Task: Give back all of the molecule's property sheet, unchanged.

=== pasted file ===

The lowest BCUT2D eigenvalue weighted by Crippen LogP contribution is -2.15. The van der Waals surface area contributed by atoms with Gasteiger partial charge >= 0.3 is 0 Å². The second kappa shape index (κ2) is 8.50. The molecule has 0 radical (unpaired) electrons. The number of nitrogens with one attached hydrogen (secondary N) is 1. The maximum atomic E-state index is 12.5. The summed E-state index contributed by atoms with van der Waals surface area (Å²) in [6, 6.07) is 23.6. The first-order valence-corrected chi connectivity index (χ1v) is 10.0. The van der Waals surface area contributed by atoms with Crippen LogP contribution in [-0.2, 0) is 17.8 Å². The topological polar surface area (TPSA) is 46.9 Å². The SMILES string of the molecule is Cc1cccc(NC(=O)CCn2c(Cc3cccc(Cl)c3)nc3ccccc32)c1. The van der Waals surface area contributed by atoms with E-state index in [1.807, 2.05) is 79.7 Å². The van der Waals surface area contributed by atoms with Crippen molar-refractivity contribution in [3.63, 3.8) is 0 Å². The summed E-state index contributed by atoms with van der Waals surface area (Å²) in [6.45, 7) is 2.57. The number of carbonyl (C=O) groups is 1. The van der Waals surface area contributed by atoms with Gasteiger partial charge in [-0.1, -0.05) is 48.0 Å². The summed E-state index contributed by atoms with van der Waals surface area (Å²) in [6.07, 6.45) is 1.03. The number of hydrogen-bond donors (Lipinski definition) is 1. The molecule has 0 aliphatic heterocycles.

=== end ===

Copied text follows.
The lowest BCUT2D eigenvalue weighted by Crippen LogP contribution is -2.15. The van der Waals surface area contributed by atoms with Gasteiger partial charge >= 0.3 is 0 Å². The second kappa shape index (κ2) is 8.50. The molecule has 0 radical (unpaired) electrons. The number of nitrogens with one attached hydrogen (secondary N) is 1. The maximum atomic E-state index is 12.5. The summed E-state index contributed by atoms with van der Waals surface area (Å²) in [6, 6.07) is 23.6. The first-order valence-corrected chi connectivity index (χ1v) is 10.0. The van der Waals surface area contributed by atoms with Crippen LogP contribution in [-0.2, 0) is 17.8 Å². The topological polar surface area (TPSA) is 46.9 Å². The SMILES string of the molecule is Cc1cccc(NC(=O)CCn2c(Cc3cccc(Cl)c3)nc3ccccc32)c1. The van der Waals surface area contributed by atoms with E-state index in [1.807, 2.05) is 79.7 Å². The van der Waals surface area contributed by atoms with Crippen molar-refractivity contribution in [3.63, 3.8) is 0 Å². The summed E-state index contributed by atoms with van der Waals surface area (Å²) in [6.45, 7) is 2.57. The number of carbonyl (C=O) groups is 1. The van der Waals surface area contributed by atoms with Gasteiger partial charge in [-0.1, -0.05) is 48.0 Å². The summed E-state index contributed by atoms with van der Waals surface area (Å²) in [6.07, 6.45) is 1.03. The number of hydrogen-bond donors (Lipinski definition) is 1. The molecule has 0 aliphatic heterocycles.